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Lock Haven Express: Saturday, June 21, 1890 - Page 1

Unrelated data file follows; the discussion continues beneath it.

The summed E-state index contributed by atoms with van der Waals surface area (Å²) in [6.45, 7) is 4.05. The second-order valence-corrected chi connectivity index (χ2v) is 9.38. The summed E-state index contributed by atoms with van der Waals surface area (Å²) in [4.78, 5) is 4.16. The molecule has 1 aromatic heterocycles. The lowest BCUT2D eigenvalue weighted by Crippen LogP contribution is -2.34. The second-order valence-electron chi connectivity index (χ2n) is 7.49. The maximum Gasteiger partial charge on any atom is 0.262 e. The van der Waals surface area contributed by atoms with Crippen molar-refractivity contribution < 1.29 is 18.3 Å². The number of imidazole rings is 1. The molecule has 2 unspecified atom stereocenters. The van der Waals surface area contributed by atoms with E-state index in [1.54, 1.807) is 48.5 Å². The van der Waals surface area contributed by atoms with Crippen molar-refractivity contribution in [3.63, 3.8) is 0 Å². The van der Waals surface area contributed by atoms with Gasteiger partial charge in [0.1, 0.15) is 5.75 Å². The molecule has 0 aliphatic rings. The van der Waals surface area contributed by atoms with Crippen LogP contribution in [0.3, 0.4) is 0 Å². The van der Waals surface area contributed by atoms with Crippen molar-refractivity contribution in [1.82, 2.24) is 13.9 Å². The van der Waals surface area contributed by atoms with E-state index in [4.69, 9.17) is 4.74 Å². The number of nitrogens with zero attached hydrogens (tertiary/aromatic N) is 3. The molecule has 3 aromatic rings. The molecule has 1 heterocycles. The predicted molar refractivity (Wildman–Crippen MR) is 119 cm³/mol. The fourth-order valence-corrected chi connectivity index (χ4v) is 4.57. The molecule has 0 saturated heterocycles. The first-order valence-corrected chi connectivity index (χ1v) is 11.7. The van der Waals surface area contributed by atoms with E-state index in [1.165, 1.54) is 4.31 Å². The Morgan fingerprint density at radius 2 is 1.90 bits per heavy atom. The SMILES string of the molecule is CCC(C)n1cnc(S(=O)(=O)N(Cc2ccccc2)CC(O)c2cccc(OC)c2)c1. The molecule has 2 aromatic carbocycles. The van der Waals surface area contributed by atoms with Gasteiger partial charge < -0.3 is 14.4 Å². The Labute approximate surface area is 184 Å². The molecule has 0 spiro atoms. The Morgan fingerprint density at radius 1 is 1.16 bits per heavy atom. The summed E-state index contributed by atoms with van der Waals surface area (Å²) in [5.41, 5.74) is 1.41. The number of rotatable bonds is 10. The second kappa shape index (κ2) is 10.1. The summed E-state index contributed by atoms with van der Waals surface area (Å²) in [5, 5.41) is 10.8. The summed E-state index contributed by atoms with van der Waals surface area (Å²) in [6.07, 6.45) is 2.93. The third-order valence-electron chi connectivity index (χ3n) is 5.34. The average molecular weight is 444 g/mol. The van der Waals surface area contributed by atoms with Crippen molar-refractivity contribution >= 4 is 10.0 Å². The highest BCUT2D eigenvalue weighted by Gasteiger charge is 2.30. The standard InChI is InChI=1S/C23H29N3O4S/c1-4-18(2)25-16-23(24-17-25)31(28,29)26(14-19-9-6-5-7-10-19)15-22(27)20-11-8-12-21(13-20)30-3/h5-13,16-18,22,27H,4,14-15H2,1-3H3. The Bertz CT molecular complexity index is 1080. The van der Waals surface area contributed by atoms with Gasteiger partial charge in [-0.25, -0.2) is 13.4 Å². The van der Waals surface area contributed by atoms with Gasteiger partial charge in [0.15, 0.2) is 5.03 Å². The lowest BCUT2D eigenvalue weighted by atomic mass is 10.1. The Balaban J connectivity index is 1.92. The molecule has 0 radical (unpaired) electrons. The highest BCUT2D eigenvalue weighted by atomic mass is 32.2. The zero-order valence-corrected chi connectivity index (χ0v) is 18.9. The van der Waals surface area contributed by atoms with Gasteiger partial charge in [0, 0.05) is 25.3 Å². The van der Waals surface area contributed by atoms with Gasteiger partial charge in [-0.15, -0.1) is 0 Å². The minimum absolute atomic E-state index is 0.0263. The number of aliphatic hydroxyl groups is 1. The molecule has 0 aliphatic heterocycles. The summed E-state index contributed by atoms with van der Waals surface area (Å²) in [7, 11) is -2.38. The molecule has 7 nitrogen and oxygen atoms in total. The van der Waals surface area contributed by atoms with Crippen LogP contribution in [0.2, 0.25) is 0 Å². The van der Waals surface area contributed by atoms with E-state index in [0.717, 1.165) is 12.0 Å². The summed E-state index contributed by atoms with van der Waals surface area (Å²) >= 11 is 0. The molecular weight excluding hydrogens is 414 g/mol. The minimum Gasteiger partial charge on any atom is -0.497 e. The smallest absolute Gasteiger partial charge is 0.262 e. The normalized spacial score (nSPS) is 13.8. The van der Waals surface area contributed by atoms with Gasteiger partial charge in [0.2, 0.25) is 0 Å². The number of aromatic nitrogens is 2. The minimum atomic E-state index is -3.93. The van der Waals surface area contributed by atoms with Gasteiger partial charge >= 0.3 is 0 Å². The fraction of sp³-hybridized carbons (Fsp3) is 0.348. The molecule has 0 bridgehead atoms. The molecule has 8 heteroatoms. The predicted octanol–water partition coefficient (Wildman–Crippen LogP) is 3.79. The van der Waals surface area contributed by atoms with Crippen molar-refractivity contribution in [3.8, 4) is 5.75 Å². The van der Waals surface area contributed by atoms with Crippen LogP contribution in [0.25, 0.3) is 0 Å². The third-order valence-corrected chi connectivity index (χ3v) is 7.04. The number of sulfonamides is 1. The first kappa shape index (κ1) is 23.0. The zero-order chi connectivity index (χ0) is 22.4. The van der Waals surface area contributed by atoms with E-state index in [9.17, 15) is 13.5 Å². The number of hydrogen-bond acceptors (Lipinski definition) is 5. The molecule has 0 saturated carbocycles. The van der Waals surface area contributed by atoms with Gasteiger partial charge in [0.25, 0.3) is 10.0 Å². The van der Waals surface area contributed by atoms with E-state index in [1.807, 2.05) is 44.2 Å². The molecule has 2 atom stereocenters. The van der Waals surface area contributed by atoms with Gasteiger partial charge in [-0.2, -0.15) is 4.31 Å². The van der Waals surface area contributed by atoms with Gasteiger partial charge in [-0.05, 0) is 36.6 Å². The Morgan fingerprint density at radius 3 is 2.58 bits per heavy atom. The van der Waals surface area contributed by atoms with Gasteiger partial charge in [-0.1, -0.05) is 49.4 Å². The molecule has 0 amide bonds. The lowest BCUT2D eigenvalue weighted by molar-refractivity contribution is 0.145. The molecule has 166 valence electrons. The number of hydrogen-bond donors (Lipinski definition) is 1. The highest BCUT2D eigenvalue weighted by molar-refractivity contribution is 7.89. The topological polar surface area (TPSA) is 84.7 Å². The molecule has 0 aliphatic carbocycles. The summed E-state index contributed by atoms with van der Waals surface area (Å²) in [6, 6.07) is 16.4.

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   Lock Haven Express (Newspaper) - June 21, 1890, Lock Haven, Pennsylvania                                ninth ye ak-no. 96. PBICE-TWO CENTS evening express ;AMRER LIVELY DEBATE. KINSLOE BROTHERS---PUBLISHERS CURRENT COMMENT. The Ropublicati party is united in favor of an national election law. It is time tb.it federal erections iu the Southeast cease to be a farce and a sham. English syndicates are not satisfied with baying op our factories, breweries and mercantile industries; they aro now after our lotteries. Well, they are wol come to them. Tue restoration of 40,000 to a reformed citizen of Norristown, from whom it was taken seventeen years ago when ho was dissoluto, is emineutly proper. Almost anybody wonld keep sober to obtain that nice snug sum of money. Mr. Wuitelaw Reiu, minister to Frauce, pays $27,000 a year for his Paris bouse, and his expenses will probably run close to 100,000. His salary is only $17, 500, and it tbuB takes $10,000 more than this to pay his bouse rent. Two Senators only from what may bo called Eastern States joined the . Democrats in the demaud for frco silver coiu age-Cameron, of Pennsylvania, and Blair, of New Hampshire The latter is a born crank, and nothing better could be ex peoted of him, but Senator Cameron knows that his State and his party in the State repudiate the free coinage doctrine. Postmaster Genekal Wanamaker, in an address to the boys of the Pennsylvania Military Academy, told them to lift thoir faces to the sky, press upwards, and they'would find plenty of room at the top Mr. Wanamaker himself is a conspicuous example of the boy who looked upward and pressed forward and found room at the top. His life has been a brilliant sno-cess in every phase from following th advice ho gave the military boys. The authority that Postmaster Genera! Wanamaker has asked Congress to give him over the Louisiana lottery ought to be speedily graneed by that body. At present the gambling concern has its mail received at one of the New Orleans Na. tional Banks, and, although the post office officials are aware of the fact and the three thousand letters delivered daily aro all prohibited by the spirit of the postal law, yet it is impossible to refuse to deliver them. The government thus becomes a partner with the State of Louisiana in in oreaBing the power an extending the domain of the gambling concern, which is now straggling to obtain a prolonged ex istence there. For once there is a very substantial reason behind the wail which comes up from the peach orchards of Delaware. Heretofore, the public has been accustomed to this cry as regularly as the spring season comes along, only to bo met a little later on by abundant crops of the luscious fruit. This time no peaches will form a pleasant background to the usnsl lament. The frost, snow and rains did come along and extinguish the peach germ, and now, when the time is here when the millions of baskets are wont to bo counted, and the thousands of car ljads enumerated, we awake to realize the faot that there will be no Delaware peach crop in 1890. The Lock 11mven Library. The following is a list of new books recently added to the Lock Haven Library. The library is open Wednesday and Saturday afternoons of each week. Terms, $1.50 p;r year. The Owls Nest, Hazard of New Fortunes, (2 vols.), Jupitera'a Lights, Journal of Marie Bashkirtsef, Magdalena, Two Daughters, Gertrude's Marriage, Two Voices, Woodland Wooing, FortunatuB, Light of Her Countenance, Miss Luding-ton'a Sister, Miss Shafto, Mess of Pottage, The Rajah's Heir, The Danvers Jewels, Sister Saint Sulpice, Master of Magicians, The Coming Race, Madelon Le Moine, Maximina. Sander In Washington. A great change has come over the Capital. On Sunday every saloon, barbershop, oigar store, fruit stand, and other trade places must close, and the only places of business allowed open are drug stores and news stands. Tho newsboys are not even allowed to shout their papers on tho streets. Sunday amusements are prohibited, and the only public recreation permitted is excursions down the river, which are assumed to bo oonduowe to the public health. Clements Show Coming. F. Cooper, advance ageat for R. F. Clement's circus and trained animal shows iB in the city to-day making arrangements for exhibitions in this city on the 27th and 28th iost. This show is said to be tho largest and most popular oheap price show on American Boil. Children's I>�J at Dunnttown. Children's Day will be observed by the it. �. Sunday school at DunnBtown tomorrow evening. An interesting program has been arranged and the church will be handsomely decorated for tbe occasion. The Friends of Preo Ooinago Gain Another Victory in the House. THEY 0VEEEIDE SPEAKER   EEED. Finally Wednesday's Amended Journal Adopted-AlmoM �n Entire Day Pasted In Trying to Discover Where the Free Coinage Measure I* and What to Do With It- Other News. WAsmxcTON, June 20.-At the seoond days battle over the Silver bill the forces drew off, leaving the situation of the bill itself, if that could be defined, practically in the hands of the clerk of the Committee on Coinage, but where it it is from a parliamentary stand point oannot be stated until the Speaker, at the proper time, as he says, rules upon the question. Un doubtedly the great majority of Republi cans take tho ground that it is still with the Committee on Coinage. Tbe free coinage men intend to renew their attack to-morrow, and to endeavor by voting dowu all privileged motions to get it to the Speaker's table. If they progress so far they will be in & position to know officially the Speaker's belief as to tho situation of the bill Mr. Crisp's motion to adjourn to-day pending a decision of tho appeal from the Speaker's ruling on Mr. Bland's resolution was made in deference to the feeling among a number of Democrats that the Silver bill would not be in order on private bill day. It served to consume the timo up to 5 o'clock, when the House, by a standing order, was obliged to take a recess. Meanwhile the Whips are earnestly at work. It appears that the teat votes yesterday revealed the fact that twenty-seven Republicans were absent and unpaired, as against ten Democrats in a like position. The Republican leaders started out to-day under the impression that they had a majority, to reverse yesterday's action expunging the reference of the Silver bill from the journal, but after the first two votes they were undeceived, thrown upon the defensive and compelled to abandon that plan owing to the absentees. THE DETArr.ED PBOCEEDrKOS. The Journal having been read and approved Mr. Stewart, of Vermont, asked for recognition with the conference report on the Anti-Trust bill, and Mr. Bland of Missouri, was on his feet raising the the question of consideration. Bland's purpose was to offer the following resolutions, that HouBe bill Nor 5381, directing the purohaBO of Silver bullion and the issue of Treasury notes thereon,and for oth er purposes, with tho Senate amendments, bo taken from the Speaker's table and the the Senate amendments concurred in. The House determined, 144 to 102, to consider the conference report, aod it was t&keu up and unanimously adopted Mr. Bland then offered his resolution to take up tho Silver bill. Mr. McKinley made a point of order that the motion waB not privileged; that the only way to reach Speaker's table was to follow tbe order of morning business. Mr. Bland and others argued that the bill was on the Speaker's tabic, and therefore within reach. The Speaker aeked whether, supposing that the bill was found to be upon the Speaker'** table, it did not then come up only in the regular order of precedence. Mr. Bland replied that he had demanded tho regular order when he introduced hiB resolution, that the regular order involved the consideration of Senate bills on the Speaker's table. OETTI.NG WARM asa1h. The Speaker said that he did not so understood the gentleman's motion. Cannon asked that tbe Speaker rule upon tho motion. The Speaker said be did not think that tbe resolution was in order now. That perhaps he could simplify the matter little and suggested to Bland that be ndcrstood bis wish to bo simply to get at this matter when it naturally came up, supposing that it was upon the Speaker's table. Not passing upon the matter at this time, what the chair proposed to do, was that when tbe bill was reached it should be brought before tbe House, but the gentleman did not seom to consider that thiB was Friday, private hill day, and that private bills alone were in order. 3Ir. Bland ssked whether the bill would be laid before the House to-morrow morn-ug. The Speaker declined to decide that quesiion until tho proper time. McComas, of Maryland, demanded the regular order. The Speaker said that tbe regular order was a private bill which be passed to tbe reading desk. Mr. Springer wished to know when the Chair might be expeoted to deside where tho bill was. The   Speaker.-"Whenever  tbe  bill ould be iu order, providing tbe views oi the other side were correct, about which tbe Chair presents no opinion, because he does not think it is the proper time." a decision and aitkai,. As Bland and Springer finally insisted a specific ruling, tbe Speaker finally ruled that Bland's resolution to proceed to a consideration of tbe Silver Bill was not in order under the lulea. Mr. Bland appealed from the deoision, Mr. McKinley moved to lay tbe appeal on the tables. The yeaB and nays were ordered, pending which Crisp, of Georgia, moved that the House adjourn. This motion was defeated, but the hour of 5 o'clock arrived and tbe House under the rule took a recess until 8 o'olook, tbe evening session to be for pension business. The House met at 8 o'clock, but when motion was made to go into Committee of tbe Whole to consider private pension bills, Eoloe, of Tennessee, made a point of no quorum and the House adjourned immediately without transacting any business. appropriation bill passed. In the Senate to-day tbe Legislative Appropriation bill, after a lengthy discussion, was passed. BASE   BALL RECORD* The Three Organizations and Their Standing to Data. national league, Cincinnati-Boston 4, Cincinnati 2. Cleveland-Brooklyn 10, Cleveland 3. Philadelphia-Philadelphia   11, Pittsburg 2. players' league. Pittsburg-Philadelphia 8, Pittsburg 4. Cleveland-Boston 4, Cleveland 3. Buffalo-Buffalo 14, New Yerk 8. -american association. Columbus-Columbus 7, St. Louis 3. Philadelphia-Syracuse 7, Athletic 5. Toledo-Toledo 12, Louisville 2. Roohester-Rochester 6, Brooklyn 2. Standing of the Clans. national league. Won. Lost. Cincinnati.......:i;   It) Brooklyn.........'!!   17 Philadelphia...',!! 20 Chicago............24   20 players* league. Won. Lost. Boston.............25   24 NewYovlc........20   2S Cleveland........14   30 Pittsburg....._..12   31 Won. Lost.l Boaton..............HI   17 Brooklyn-.......27    22 Philadelphia...?)) a New York........21   24 Won. Lost. Chicago............23   22 Pltuiburg.........22   24 Cleveland........IK   25 Buffalo.............14   28 american association. Won. Lost.. Athletic......~..32 Rochester........31 Louisville-......25 8t. Louis......__as Won. Lost. Toledo............_2t Columbus.______23 'Syracuse..........18 BrooKlyn.........14 23 History of the Lock Haven Postofiice. The following history of the postofiice at Lock Haven will be of interest to all the readers of the Express. It waa taken from tbe records in the Postofiice Department at Washington,D. C.,by the Rev. Mr. Turner, aclerk in tbe Department appointed from Jersey Shore forty years ago. Mr. Turner sent the manuscript to Hon. H. C. McCormick, who forwarded it to Postmaster Barker with the request that it be published in the local papers: The postofiice at Lock Haven, Pa., was established Ootober 1, 1S3S), and Jared P. Huling was appointed postmaster. He held the office until July 1, 1841. His successors were appoiuted a'nd served as follows: William White from July 1, 1841, to February 1, 1843. Charles D. Eldred from February 1, 1843, to December 0, 1843. George W. ParBons from December 6, 1843, to April 18, 1845. John Moorhead from April 18, 1845, to October 2G, 184G. William W. Morrison from Ootober 26, 1846, to February 26, 1849. James W. Snyder from February 26, 1840, to June 9, 1849. James P, Kintzing from June 9, 1849, to May 7, 1853. N. L. Atwood from May 7, 1853, to December 11, 1855. Thomas W. Caller from Deoember 11, 1855, to April 19, 1809. A. M. Coe from April 19, 1859, to October 29, 1604. R. Reed from Ootober 29, 1804, to April 1869. J. W. Harris from April 5, 1809, to December 20, 1881. Jesse Merrill from December 20, 1881, to May 11, 1886. W. W. Rankin from May 11,  188G, to une 9, 1888. W. H. Brown acting postmaster from une 9, 1888, to October 24,1888. Robert 1. Fleming from Ootober 24, 1888, to April 10, 1889. Robert S. Barker was appointed April 1C, 1889, and ia tbe present inoumeot. Statement showing the groaa receipts for the different periods, and which gives general idea of the business of tbe office: THE ECHOS OF TOWN TALK Local IteraB Taken from Our Keporter1 Note Book. happenings seen by the express The V. M. C. A. Conference-High Wage* for Woodsmen-On at Tonr of Inspection -A Good, Doy for ' Speci�Ii"-Foorth or July Ezcnnloa-Menrly Completed-The Death of ma Infant. The opening meeting of the T. H. C. A. conference wai held last night in the Bap tist church and waa well attended. Addresses were made by A. P. Mershon, secretary of the Willlamsport branch and by W. N. Matter, assistant state secretary. Brief addressee were also made by Revs. R. W. Perkins, J. A. Wood, jr., and S. J. Taylor. Tbe singing was led by Mr. James Snyder, with organ acoompania-ment by Misa Hay Schuyler. Great interest was manifested, and the general plan of the work of the conference was outlined and the advantage of the T. M. C. A. discussed. A number of delegates to the conference wbo arrived In tbe oity yesterday were present. This evening at 7:30 o'clock a public meeting will be held in Trinity M. E, ohurch witb a service of song and addresses by prominent T. H. C. A. work-era. The following is tbe program for to-morrow'a exercises: 9 o'olook, a. m. Bible study and Con iteration serviee in Presbyterian chapel. 4 o'olook, p. m. Gospel meeting for young men in English Lutheran church, also Gospel meeting for women in St. Lake's Reformed ohurch. 7:30 o'olook, p. m. Union service in Presbyterian ohurob. Service of song, addresses, ete. Hastings Clab. At a meeting held last night it was decided that the friend* of Gen. Hastings wbo intend going from this vioinity to tbe State Convention at Harriaburg next Wednesday will become a part of the Hastings club at Bellebnte, and occupy tbe same quarters at Harriaburg. The Bellefonte people will leave that place 200 strong, accompanied by a fall band, at 5 o'clock Tuesday morning,going by way of Tyrone. The Lock Haven people will leave tbe same morning at o'clock. Orders for exoursion tickets, at the rate of one fare for the round trip can be procured of W. C. Kress or A. S. Grow. Nearly Completed. The new free bridge at Great Island is almost completed. Tbe trestle work has been removed from the last span and the work of potting down the flooring is pro* greasing rapidly. Next Wednesday it Is thought tbe bridge will be ready for teams to cross, and there will then be one road leading to the oity wbicb people oaa pass over without paying toll. Years.	Gross RecelpLs. It*)	675 m 1W)	182 IK) ISO)	2387 48 J870	7300 85 18811	7(123 m 1889	01 [Compensation or Postmaster.  155 67 287 62 1.11)2 61) 2,550 00 1,950 00 2,250 (10 on A Good day for ''Sprclals." The train men on the B. E. V. and P. & E. railroads had their banda fall yesterday and found no time for sleeping. In addition to the usual number of trains sent out from this place there were five spooial trains to handle. The men were equal to tbe emergeney, and all the trains moved smoothly and without trouble. On a Tonr of Inspection. President G. B. Roberts and General Manager C. E. Pugb, passed through this city yesterday in a special train. Tbe gentlemen were on a tonr of inspection, and were met here by Superintendents Neilson and Westfall, who accompanied them eastward. Superintendent Blair, of Tyrone, also accompanied the party as far as Wil-lismsport. High Wages for Woodsmen. Mr. J. L. Emery, of Westport, oonduots large lumber operations on Kettle Creek. To the Renovo Ntiei man he stated recently laborers are very aoaroe in the woods this season and wages high, ranging from |2 to 13 per day. This may be taken as an evidence that times in the lumber regions are goorl, and business booming. m--- Fourth of July Excursion. The Beech Creek Railroad Comptny always celebrates the Feurth of July by selling to its patrons excursion tiokets between all points at reduced rates. This year the tiokets will be on sale Jnly 8d and 4th, good return trip until July 7th inelnsive. Ticket agents will furnish rates and time tables upon application. Heavy might Trane. The freight traffic over the P. & E. and B. E. V. railroads is unusually heavy at present. In addition to tbe usual through freight trains, an average of over 300 ears of coal and coke are received over the B. E. V. road eaoh day of twenty-four hours and sent out over the P. & E. line. Death of an Infant. The infant obildof Mr. and Mrs. Edward Seid died last evening at their residence on West Bald Eagle street. The funeral will take place to-morrow afternoon at 2 o'clock. Base Ball. A game of base ball played by the Jonea street Quicksteps, and the Yonng American Club of the Third ward resulted in  score of 11 to 7 in favor of the Qulok-ateps. PUNGENT POT POCKKI. A Miscellaneous Mixture of Sense and Nonsense Scissored and Scribbled. He took her fancy when he came. He took a hand, he took a kiss, He took no notice of the shame That glowed her happy eheek at this; He took to coming afternoons. , He took an oath he'd ne'er deceive, He took her father's silver spoons, And after that be took his leave. How sad it makes a man feel to observe a five dollar straw bat on a seven cent head. A man should be sore he's right then follow his knows. Women think it is wicked to bet-except on a sure thing. Ton never know bow muoh muslo you have bad nntil you go to pay the fiddler, The leopard never boasts of bis spotless reputation. POWDERLY AND GOMPERS, The Expected Debate Does Not Occur and a Big Crowd Disappointed. A CHANGE MADE IN THE PEOGBAM. A happy medium-tbe summoner spirits when business ia good, of There is a good deal of rank nonsense about English nobility. A great many traveling hogs show their real nature en root. Boards of trade chestnut lumber. should not be made of Tbe heiress who wonld buy a titled husband must bare a legal tender heart. The latest form of a "cold steal" is tbe the unwarrantable advance in tbe prioe of ice. Miss Willing denies that she is going to marry youug John Jacob Astor. What's in a name? Tbe watermelon advanoe gnard has arrived in the oity. Some people nse small mirrors to detect motes in tbe eye. The steel fishing rod threatens to supplant the bamboo. Some of the hotels are doling out beer In the stone jugs of olden times. Base ball enthusiasm is wilting, supply is beyond the demand. The Tbe lottery job looks dead in the Pelican state, but it will thrive in some other place. Just as long aa there is such a demand for lottery tickets there will be lot-eriea. "Where did you get that bat?" ia an ob solute ioquiry. "In wbat particular locality didst thou seoure the legal posess-ion of that elegant tile?" is muoh more modern. A wise exchange trnly says that ''some men's ideas of economy lie in preaching it to their wives." The massive stones used by tbe Nolan Brothers in the construction of the Harris-burg terminal road bridge are taken from Curwensville. Tbe same stone is being used by tbe Pennsylvania railroad company on the bridges distroyed at Johnstown and vioinity in the great and disastrous flood of last year. The stone is not only massive but durable. Marriage may be a failure, but the solitaire engagement ring is not, V and I are always in liquor. The dog poisoner ia at his nefarious work. You can easily fill tbe public eye if yon only have tbe dnst. Temperance people don't object to the mosquito bar, Wbat are you going to do on tbe Fourth of July. Strawberries will soon be a thing of the past. In the excellence and variety of its illustrations and reading matter the July number of "Peterson" ia a fair specimen of its general scope and character. The beautiful steel engraving "Celebrating tbe Day," will especially delight the children, and the. illustration, "On a Bummer Day," a charming and reasonable picture. Ella Higginson's novelet, "A Lore and a Passion" ends in a highly dramatic manner, and "Tbe Story of Dagma" is perhaps tbe best of Hiss Alice Soman's of-f orts. The array of short stories and mia-eellaneons artioles oannot be excelled by any of tbe month's periodicals. The fashion and work table departments are filled with seasonable bints, that cannot fail to interest every lady. We strongly recommend those of our readers who are ia search of a first class magazine to try Peterson's" for the next three months. Terms, two dollars a year; one dollar for six months. A sample copy will be sent forSoenta. Address, Peterson's Magazine, Philadelphia, Pa. As the Cooper Union meeting Had Been Arranged For the Knights of Labor Alone the Executive Board Declined to Atlew Sir. OODpari Half of the Time- Base Ball Becord. New Yokk, June 21.-The expeoted debate between T. V. Powderly, of the Knights of Labor, and Samuel Goropers, of the American Federation of Labor, caused a great crowd to gather at Cooper Union this evening. Mr. Powderly was loudly applauded by tbe crowd wbioh filled every seat and banked itself np in the rear of tbe hall. With a few introductory remarks Mr. Powdetly read a aecond letter from Samuel Gompers, and said that Chairman Warner would speak concerning the disposition of it. That gentleman then came forward. He said the letter had been considered by the Executive Board, wbioh decided that as the meeting bad been arranged for tbe Knights of Labor, and Mr. Gompers desired half of the time of tha meeting, it was not considered advisable to accept Mr. Gompers' offer. There was a general stampede at this point, and about 200 persons left the ball in a body. Mr. Powderly said: "All those who desire may leave the ball now, as there are hundreds of others who cannot get in." This was proved by the fact that tbe seata vacated were soon filled again. Powderly continuing reviewed the history of the Knights of Labor and defended tbe order from the charges made against it. In conclusion he offered to step down and follow in tbe ranks of Gompers or any man as tbe one to lead. CITY  SCHOOL  BOABD. FBB80XAL   FKNCILINGS. The Latest Gossip About Tou and Your Friends. Mrs. Lizzie Carskaddou left this morning on tbe B. E. V. railroad for a visit to Akron, Ohio, and Denver, Col. Rev. H. K. Bender, of Aitoona, has been made a D. D. by Dickinson College, of Carlisle. The degree is well bestowed. Councilman Haberstroh came from Williamsport this morning, having been doing duty this week aa a United States juror. Edward E. Blint left to-day for Pennsylvania oollege, Gettysburg, from wbioh institute he will graduate June 20th, with high honor. Mr. Fred Oliver, of Erie, returned to bis borne yesterday after spending several days pleasantly in this city, as the guest of Mr. and Mrs. S. Z. Martin, Dr. J. H. Bnokley,editorof tbe ChrUtian Advocate, has been engaged as one of the lecturers at the Clearfield County Institute, which begins Deoember IS. Mr. L. L. Myers, tbe gentlemanly representative of the Erie Paper Company, has been in this city for several days in the interests of tbe firm be represents. Mr. Al. Shafer, clerk at Mason's drug store, will leave on Monday for Philadelphia, where he has accepted a position in the drag store of George E. Dahis, 4832 Woodland avenue. t Ben Love and Elias Fox, two of Look Haven's wide awake yoang men, will leave on Monday for tbe far West where they go to seek their fortunes. For a long time they have been with tbe firm of Sat-terlee & Fox, where their kind attentions to customers gained then many friends. May good look and prosperity attend tbem is tbe wish of tbeir many friends. Three Lycoming County stems. From the Gazette and Bulletin. There has been a flutter of excitement along Front street, from tbe Reading depot down, occasioned by a corps of engineers running lines along the river bank for tbe past two days. Various people have various ideas of what is about to be done, and that is about all they know about It. Yesterday afternoon about half past three o'olock, Henry Trafford, son of Thomas Trafford, residing an the South Bide, was drowned while bathing in the river nearly opposite tbe Lnppert & Fores-man mill. Tbe body was recovered in a abort time after the occurrence, bat too late for resuscitation. The unfortunate boy was 9 years, 7 months and 6 days old. The funeral will take place on Sunday afternoon at 3 o'olook, from the E. E. chureb, South Side. Thursday forenoon, during the temporary absence of Mrs. Thomas Waltman, of Montgomery, a thief entered the house and seemed (405.GO. The money waa in a bureau drawer, and the thief seemed to know where it was kept. Entrance was effected by forcing a back door, and the whole transaction did not occupy more than a few minutes. It was a bold piece of daylight work. The police of this oity have been instructed to keep a lookout for the supposed robber, hating been far-nlshed with the description of a man seen In the vioinity. Tho miction of Teachers for saw Kosulug Term-Other Bnelnees.' Tbe City School Board met in special session last night for the purpose of electing teachers for the ensuing term and transacting such other business as might eome before tbe Board. All tbe members were present excepting Mr. Paup. " Tbe bond of A. J. Schuyler, as collector of school taxes, was presented and approved. Tbe Exoneration Committee reported In favor of allow big tbe claim of Mary Fen-driok for 1350 valuation and Mary Procter $100 valuation, and tbe report waa adopted. The election of teachers being next in order on motion the election of teachers of the High School was laid over until the next meeting. All the teachers of the schools in the four wards were re-elected, with the ex. oeption of the High School teachers, and their salaries fixed the same aa last year. The following is a list of the teachers: First Ward.-Grammar, John' P. Anthony; Intermediate, Sadie Probst; A Secondary, Annie Bruner; B Secondary, Jennie Donaldson; A Primary, Jennie Walters; B Primary, Mary Armstrong; C Primary, Mary Henry. Second Ward.-Grammar, I. Bamberger; Intermediate, Bertha Masteller; Secondary, Julia McCabe; A Primary, Chrissie Haberstroh; B Primary; Minnie Henry. Third Ward.-Grammar, J. M. Furey; Intermediate, Annie J. Fisher; Secondary, Sadie Wynne; A Primary, Clara Wagner; B Primary, Lulu Allabaoh. Fourth Ward.-Grammar, E. E. Adams; Intermediate, AdaWaldron; ABeooodary, Mrs. O. H. Emory; B Secondary, Hannah Mingle; A Primary; Mary Kean; B Primary, Pearl Klapp. Miss Lizzie Robb was elected substitute teacher. Tbe janitors elected for the - ensuing term are as follows, with salaaiea same as last year: First Ward, B. F. Brown; Second Ward, Mrs. Krousg; Third Ward, John Roberts; Fourth Ward, Mrs. Zoigler. Monday, September 8tb, waa the time decided upon for re-opening tbe schools for a term of eight months. If Ton Want to be Loved Don't find fault. Don't over or under-dress. Don't believe all the evil you bear. Don't jeer at anybody's religious belief. Don't be rude to your inferiors in social position. Don't repeat gossip, even If it does interest a crowd. Don't underate anything because yon don't possess it. Don't go untidy on the plea that every, body knows you. Don't 'contradict people even if you're sure you are right. Don't conclude that yon have never had any opportunities in life. Don't believe tbat everybody else in tbe world la happier than yon. Don't be inquisitive about the affairs of even your most intimate friend. Don't get in the habit of vulgarizing life by making light of the sentiment of it. Don't express a positive opinion unless you perfeotly understand wbat yon an talking about. Dou't try to be anything else bat a gentle-woman-and that means a woman who has consideration for the whole world and whose life ia governed by the Golden Rate, "Do unto others as you would be done by."-Laditi Borne Journal. SUNDAY SERVICES. Where Divine Worship Will Be staid TV-Morrow-All Welcome. Services in the Baptist ohurch at 10:30 a, m. No services in the evening; Child, ren's Day exercises in the Sunday school at 2:15 p. m. Trinity M. E. ohurch. Rev. J. A.Wood, Jr., pastor. Preaching at 10:80 a. m.; Sunday sobool at 3 o'olock; young people's Society at 6:30 p. m. Preaching at the Evangelical Church at 10:30 a. m. Sunday school at 9130 a. m. Young people'a meeting at 6:13 p. m. No preaching in tbe evening. There will be services at the~Clerman Lutheran ohuroh, Water street, at 10:90 a. ro. io English, by Rev. A, L. Yoont, of Williamsport. Sunday school at 2 p. m. No services in the evening. At tbe East Main street H. E. ehareh Sunday school at 9 a. m.; Class meeting et 10:30 a.m.; preaching at 6:30 pwm.ra order thai all may attend the union servloe of the Y. M. C. A. in the Presbyterian church. Services in St. Luke's Reformed ohurch at 10:30 in the morning, and in tha afternoon at 2 o'olook In German. Sunday school at 9:30 a. m. No aervioea in tbe evening on account of the Y. M. C. A. meeting at tbe Presbyterian church. In the English Lutheran ehareh there will be preaching, by the pastor, at 1030, and there will be no aervioe in the evening. In the afternoon, at 3 o'clock, the Sunday school will observe Children's Day. Yonng Peoples prayer meeting at ' 0:30 p. m.